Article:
delivers a thing through mistake to another who has no right to demand it.

 . There is no right to receive the thing

delivered  The thing was delivered through mistake

 Example:  D owes C P100,000. D paid T believing that T

was authorized to receive payment for C.

Art. 1161. Civil obligations arising from criminal offenses shall be governed by the penal laws, subject to the provisions of Article 2177, and of the pertinent provisions of Chapter 2, Preliminary Title, on Human Relations, and of Title XVIII of this Book, regulating damages. (1092a)

 Every person liable for a felony is also

civilly liable (Art. 100, Revised Penal code)  Every crime has dual aspect: criminal and civil

Scope of Civil Liability

 Restitution  Reparation of damage caused  Indemnification for consequential


Enforcement of Civil Liability
 When a criminal action is instituted, the civil

action for recovery of civil liability arising from the offense charged is impliedly instituted with the criminal action, unless the offended party expressly waives the civil action or reserves his right to institute it separately or institutes the civil action prior to the criminal action

Independent Civil action
 In cases provided in Articles 31, 32, 33, 34 and

2177, an independent civil action entirely separate and distinct from the criminal action may be brought by the injured party during the pendency of the criminal case; requires only preponderance of evidence


Not proved beyond reasonable doubt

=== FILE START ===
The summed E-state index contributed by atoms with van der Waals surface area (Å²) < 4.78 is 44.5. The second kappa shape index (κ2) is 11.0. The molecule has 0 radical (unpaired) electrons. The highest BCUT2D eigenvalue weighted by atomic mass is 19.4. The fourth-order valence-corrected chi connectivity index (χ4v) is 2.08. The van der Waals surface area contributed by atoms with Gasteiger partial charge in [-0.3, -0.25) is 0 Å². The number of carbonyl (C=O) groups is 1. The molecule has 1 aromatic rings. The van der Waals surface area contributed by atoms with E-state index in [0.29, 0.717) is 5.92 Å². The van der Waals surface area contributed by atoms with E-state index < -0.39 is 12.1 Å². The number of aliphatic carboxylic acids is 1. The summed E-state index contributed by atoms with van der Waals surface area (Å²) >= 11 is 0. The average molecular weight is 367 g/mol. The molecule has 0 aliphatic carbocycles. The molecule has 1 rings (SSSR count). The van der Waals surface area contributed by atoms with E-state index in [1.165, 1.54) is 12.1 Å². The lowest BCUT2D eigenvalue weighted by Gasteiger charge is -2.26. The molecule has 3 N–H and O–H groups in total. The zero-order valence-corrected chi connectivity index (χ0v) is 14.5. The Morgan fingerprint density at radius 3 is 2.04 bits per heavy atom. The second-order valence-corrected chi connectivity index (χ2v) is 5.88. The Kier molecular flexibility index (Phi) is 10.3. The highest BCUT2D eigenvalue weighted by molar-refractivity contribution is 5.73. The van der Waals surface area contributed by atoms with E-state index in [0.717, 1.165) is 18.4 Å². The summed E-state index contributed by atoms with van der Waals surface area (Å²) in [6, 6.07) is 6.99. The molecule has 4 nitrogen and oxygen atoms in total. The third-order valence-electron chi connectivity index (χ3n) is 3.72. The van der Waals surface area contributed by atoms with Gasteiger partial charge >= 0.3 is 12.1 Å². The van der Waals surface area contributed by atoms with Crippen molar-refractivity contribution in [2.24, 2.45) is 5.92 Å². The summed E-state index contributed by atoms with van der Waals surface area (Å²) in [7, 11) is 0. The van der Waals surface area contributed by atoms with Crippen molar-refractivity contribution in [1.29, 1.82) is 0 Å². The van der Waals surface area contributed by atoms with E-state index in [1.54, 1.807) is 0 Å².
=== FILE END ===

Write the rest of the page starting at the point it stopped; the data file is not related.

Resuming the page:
File civil action; preponderance of evidence needed

Did not commit the offense charged

No civil action

Exceptions : 1. Civil action is based on obligation not arising from act or omission complained of ( culpa contractual or culpa aquiliana) 2. Law (Arts 31, 32,33,34, & 2177)

Art. 1162. Obligations derived from quasi-delicts shall be governed by the provisions of Chapter 2, Title XVII of this Book, and by special laws. (1093a)

 Fault or negligence of a person, who , by

his act or omission, connected or unconnected with, but independent from, any contractual relation, causes damage to another person; equivalent to tort (Art 2176, NCC)

Persons liable
 1. The father and in case of his death or

incapacity, the mother, with respect to damages caused by minors or incapacitated persons who are under their authority and who live in their company.
 2. Guardians with respect to their wards

 3. Owners and managers of establishment

or enterprise, with respect to damages caused by their employees in the service of the branches in which the latter are employed or on the occasion of their functions
 4. Employers with respect to damages

caused by their employees and household helpers acting within the scope of their assigned tasks, even though the former are not engaged in any business or industry

 5. The State, when it acts through a special

agent; but not when the damage has been caused by the official to whom the task done properly pertains
 6. Teachers or heads of establishments of

arts and trades, with respect to damages caused by their pupils and students or apprentices, so long as they remain in their custody

 Defense available: If they can prove that

they have observed all the diligence of a good father of a family to prevent damage.

Requisites for liability
 1. The fault or negligence of the

defendant;  2. the damage suffered or incurred by the plaintiff  3. the relation of cause and effect between the fault or negligence of the defendant and the damage incurred by the plaintiff

Quasi-delicts versus Crimes
 Crimes affect public interest; quasi delicts

are only of private concern  Penal code punishes or corrects the criminal act; Civil code merely repairs the damages incurred through indemnification  Crimes are not as broad as quasi-delicts; the latter include all acts in which any kind of fault or negligence intervenes

 In crime, there are generally two liabilities;

in quasi-delict, there is only civil liability
 Criminal liability cannot be compromised;

civil liability can be compromised
 In crime, the guilt of the accused is to be

proved beyond reasonable doubt; in quasidelict, it needs to be proved only by preponderance of evidence